Distiller Steve McCarthy, who died January 2, just five days before his 80th birthday, was well-known as the founder of Portland, Oregon’s Clear Creek Distillery. He was one of the early pioneers of the modern craft distillery movement.
Specifically, McCarthy is known for his work making fruit brandies in the style of Europe’s eau de vie, from a fully American-made version of pear-in-the-bottle Poire Williams to a bracing Douglas Fir brandy beloved by bartenders.
Yet, what many may not realize was McCarthy’s key role in paving the way for American single-malt whiskey.
“There is no shortage of seminal figures in the rise of American single malt, but few would argue that Steve McCarthy was its true godfather,” says Steve Hawley, president of the American Single Malt Whiskey Commission. “We simply wouldn’t be where we are today as a category if he hadn’t laid the groundwork.”
McCarthy didn’t set out to be a distiller. He graduated from NYU Law School, then returned to Oregon to work in government and public service. Later, he took over his father’s manufacturing business, which frequently brought him to Europe. Fortuitously, that was where he learned about the fruit brandies known as schnapps or eau de vie.
He launched Clear Creek in 1985, as a way to rescue his family’s Hood River orchards, turning the Barlett pears grown there into American brandy. Acquiring a still from Germany and learning distillation techniques with the help of then-St. George distiller Jörg Rupf, McCarthy melded European traditions with American ingredients.
A decade later, he would do the same with another European spirit: Scotch single-malt whisky.
The project began in Ireland, says Joe O’Sullivan, Master Distiller for Clear Creek and Hood River Distillers, who worked with McCarthy for over a decade. There, a rainy night provided an excuse to spend time with a friend and their extensive Scotch collection, leading to an epiphany: “He said, what if I made a version of this using Oregon ingredients?”
The end result was McCarthy’s Oregon Single Malt, which debuted in 1996, the first known American single malt.
Peated Scotch provided the inspiration; in a 2011 interview with Wine Enthusiast, McCarthy specifically cited Lagavulin 16 year. As someone who liked to unravel complex problems and “support the underdog,” O’Sullivan says, he was well-positioned to take on the challenge of building an American single malt, step by step.
At first, he imported peated malt from Scotland, distilling and aging it in Oregon. Later, he worked with Portland’s Widmer Brewing to make a smoky beer to distill into whiskey and contacted Oregon coopers to make barrels from local garryana oak, another local input.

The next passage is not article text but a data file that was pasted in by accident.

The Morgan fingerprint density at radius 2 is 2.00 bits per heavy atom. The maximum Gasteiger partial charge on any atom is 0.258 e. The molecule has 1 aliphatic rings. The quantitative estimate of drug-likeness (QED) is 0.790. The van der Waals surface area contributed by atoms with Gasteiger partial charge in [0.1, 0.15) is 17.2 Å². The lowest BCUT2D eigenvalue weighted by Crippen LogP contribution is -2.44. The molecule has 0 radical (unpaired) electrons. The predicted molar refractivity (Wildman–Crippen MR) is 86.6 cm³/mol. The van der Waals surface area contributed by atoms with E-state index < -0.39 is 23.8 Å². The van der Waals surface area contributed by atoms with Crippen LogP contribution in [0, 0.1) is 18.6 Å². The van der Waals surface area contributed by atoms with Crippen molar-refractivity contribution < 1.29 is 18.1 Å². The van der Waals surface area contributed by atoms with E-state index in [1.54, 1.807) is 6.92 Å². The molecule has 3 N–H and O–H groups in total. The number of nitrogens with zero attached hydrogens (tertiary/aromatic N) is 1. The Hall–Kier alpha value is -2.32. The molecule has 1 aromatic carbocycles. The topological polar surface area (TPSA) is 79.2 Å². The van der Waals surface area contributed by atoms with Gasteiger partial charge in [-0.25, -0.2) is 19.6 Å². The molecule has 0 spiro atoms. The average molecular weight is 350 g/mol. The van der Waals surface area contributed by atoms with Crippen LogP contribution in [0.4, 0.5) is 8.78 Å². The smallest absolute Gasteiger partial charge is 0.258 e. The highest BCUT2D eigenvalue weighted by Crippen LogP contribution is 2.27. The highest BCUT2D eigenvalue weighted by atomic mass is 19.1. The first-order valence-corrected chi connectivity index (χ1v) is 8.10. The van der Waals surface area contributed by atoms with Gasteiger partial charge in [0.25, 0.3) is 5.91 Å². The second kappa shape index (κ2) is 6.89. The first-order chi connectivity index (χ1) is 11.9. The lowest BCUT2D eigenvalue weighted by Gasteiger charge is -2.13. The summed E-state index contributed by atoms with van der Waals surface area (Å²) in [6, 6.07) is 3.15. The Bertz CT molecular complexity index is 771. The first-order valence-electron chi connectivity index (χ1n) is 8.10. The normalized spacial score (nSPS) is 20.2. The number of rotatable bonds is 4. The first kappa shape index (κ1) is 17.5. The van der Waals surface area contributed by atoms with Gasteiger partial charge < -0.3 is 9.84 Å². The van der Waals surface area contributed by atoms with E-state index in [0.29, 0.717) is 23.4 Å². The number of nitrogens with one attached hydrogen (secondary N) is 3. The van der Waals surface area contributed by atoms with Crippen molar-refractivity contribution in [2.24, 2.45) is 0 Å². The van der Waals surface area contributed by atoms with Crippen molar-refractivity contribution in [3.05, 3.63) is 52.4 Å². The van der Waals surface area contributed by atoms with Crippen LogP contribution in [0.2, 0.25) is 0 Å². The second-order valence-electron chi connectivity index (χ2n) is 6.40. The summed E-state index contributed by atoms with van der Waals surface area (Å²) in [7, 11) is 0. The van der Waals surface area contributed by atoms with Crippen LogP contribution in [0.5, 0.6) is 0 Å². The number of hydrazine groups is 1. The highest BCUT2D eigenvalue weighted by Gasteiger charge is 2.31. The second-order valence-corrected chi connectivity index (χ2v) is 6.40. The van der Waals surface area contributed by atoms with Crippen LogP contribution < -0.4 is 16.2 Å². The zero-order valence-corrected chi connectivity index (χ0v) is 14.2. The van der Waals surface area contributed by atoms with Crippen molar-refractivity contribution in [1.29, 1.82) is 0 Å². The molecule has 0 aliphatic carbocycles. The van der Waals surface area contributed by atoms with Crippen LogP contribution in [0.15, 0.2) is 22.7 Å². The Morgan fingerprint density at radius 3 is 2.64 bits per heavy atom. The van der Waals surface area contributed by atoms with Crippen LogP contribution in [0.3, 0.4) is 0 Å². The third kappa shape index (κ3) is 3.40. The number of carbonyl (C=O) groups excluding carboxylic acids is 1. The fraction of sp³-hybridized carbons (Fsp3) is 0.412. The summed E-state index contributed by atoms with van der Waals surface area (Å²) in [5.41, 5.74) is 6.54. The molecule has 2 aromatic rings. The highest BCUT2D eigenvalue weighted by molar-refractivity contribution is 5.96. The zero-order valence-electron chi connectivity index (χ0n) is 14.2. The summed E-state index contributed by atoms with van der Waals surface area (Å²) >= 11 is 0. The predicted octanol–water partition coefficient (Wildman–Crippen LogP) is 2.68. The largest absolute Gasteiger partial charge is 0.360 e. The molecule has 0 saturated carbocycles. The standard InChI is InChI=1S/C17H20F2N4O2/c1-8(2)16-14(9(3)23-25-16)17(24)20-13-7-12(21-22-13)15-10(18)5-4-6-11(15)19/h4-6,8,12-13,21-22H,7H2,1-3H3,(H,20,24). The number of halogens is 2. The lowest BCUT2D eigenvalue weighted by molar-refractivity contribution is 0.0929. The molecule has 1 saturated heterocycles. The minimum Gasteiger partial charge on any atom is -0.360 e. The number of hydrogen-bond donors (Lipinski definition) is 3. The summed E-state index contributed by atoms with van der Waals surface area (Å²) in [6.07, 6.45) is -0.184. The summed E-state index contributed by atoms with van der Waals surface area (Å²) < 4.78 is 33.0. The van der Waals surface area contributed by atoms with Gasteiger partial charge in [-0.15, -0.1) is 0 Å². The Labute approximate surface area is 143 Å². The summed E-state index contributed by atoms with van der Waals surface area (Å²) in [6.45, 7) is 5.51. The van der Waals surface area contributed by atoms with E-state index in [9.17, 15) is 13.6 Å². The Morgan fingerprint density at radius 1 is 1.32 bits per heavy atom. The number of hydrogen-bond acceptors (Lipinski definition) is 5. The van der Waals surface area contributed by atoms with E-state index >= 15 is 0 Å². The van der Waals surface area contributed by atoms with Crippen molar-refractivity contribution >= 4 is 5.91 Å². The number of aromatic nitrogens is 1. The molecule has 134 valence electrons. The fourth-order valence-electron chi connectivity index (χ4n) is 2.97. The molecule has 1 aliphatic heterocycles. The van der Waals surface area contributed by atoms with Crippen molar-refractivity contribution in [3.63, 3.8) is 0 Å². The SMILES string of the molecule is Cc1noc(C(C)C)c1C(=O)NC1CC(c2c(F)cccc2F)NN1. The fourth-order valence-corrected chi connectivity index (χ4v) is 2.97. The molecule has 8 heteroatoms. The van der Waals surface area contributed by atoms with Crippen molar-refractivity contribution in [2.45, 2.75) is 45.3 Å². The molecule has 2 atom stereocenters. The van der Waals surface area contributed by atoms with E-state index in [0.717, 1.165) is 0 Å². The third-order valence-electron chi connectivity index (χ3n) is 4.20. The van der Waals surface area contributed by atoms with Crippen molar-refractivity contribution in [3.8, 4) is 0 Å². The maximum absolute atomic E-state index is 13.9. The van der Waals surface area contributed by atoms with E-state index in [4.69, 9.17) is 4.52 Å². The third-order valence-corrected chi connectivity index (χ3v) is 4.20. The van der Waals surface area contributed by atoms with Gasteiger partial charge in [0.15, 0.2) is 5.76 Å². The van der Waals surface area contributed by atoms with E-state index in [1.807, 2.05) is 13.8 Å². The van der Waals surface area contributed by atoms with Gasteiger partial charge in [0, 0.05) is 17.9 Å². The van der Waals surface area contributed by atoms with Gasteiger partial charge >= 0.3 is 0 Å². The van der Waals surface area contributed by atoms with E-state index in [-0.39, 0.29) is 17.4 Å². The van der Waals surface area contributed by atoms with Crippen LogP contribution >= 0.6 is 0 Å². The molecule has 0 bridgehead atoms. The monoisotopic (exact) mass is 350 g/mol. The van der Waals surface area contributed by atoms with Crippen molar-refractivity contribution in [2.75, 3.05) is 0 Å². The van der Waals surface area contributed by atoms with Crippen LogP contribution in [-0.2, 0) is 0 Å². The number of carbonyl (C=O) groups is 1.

“He didn’t understand he was launching a category,” O’Sullivan continues. “At that time, he was just making a whiskey he liked and hoped other people would appreciate it. He wasn’t trying to disrupt the category. He just had a passion about it.”
He did, however, inspire many others to create American single malts.
“In the 1990s, McCarthy [created an] Oregon single-malt whiskey before any other American producer had done so, and I truly believe that Steve’s vision created one of the foundational brands of American whiskey,” says Rebecca Harris, president of American Craft Spirits Association and president and head distiller of Virginia craft distillery Catoctin Creek.
“Back when Scott [Harris] and I started Catoctin Creek in 2009, there were not as many role models for a new distillery. Steve McCarthy’s vision, both in his work creating Clear Creek brandies and McCarthy’s Oregon Single Malt was really influential on us, and on hundreds of other distilleries over the past 25 years.” He “laid the foundation” for American single malt, she adds.
In 2014, McCarthy sold Clear Creek to Hood River Distillers and moved on to other pursuits. However, his legacy as one of the originators of American craft distilling—and American single malt in particular— lives on today.
What would McCarthy say of his considerable contribution to the American single-malt category? O’Sullivan suggests that “he would downplay it,” in his typical modest and soft-spoken fashion, but might show a measure of “end-stage fatherly pride,” aware of what he had created.
“It’s not that he shepherded the category as a whole, but being the beginning of it is very special,” O’Sullivan says. “Steve would look at American single malt now and realize it was living a larger life than he ever allowed himself.”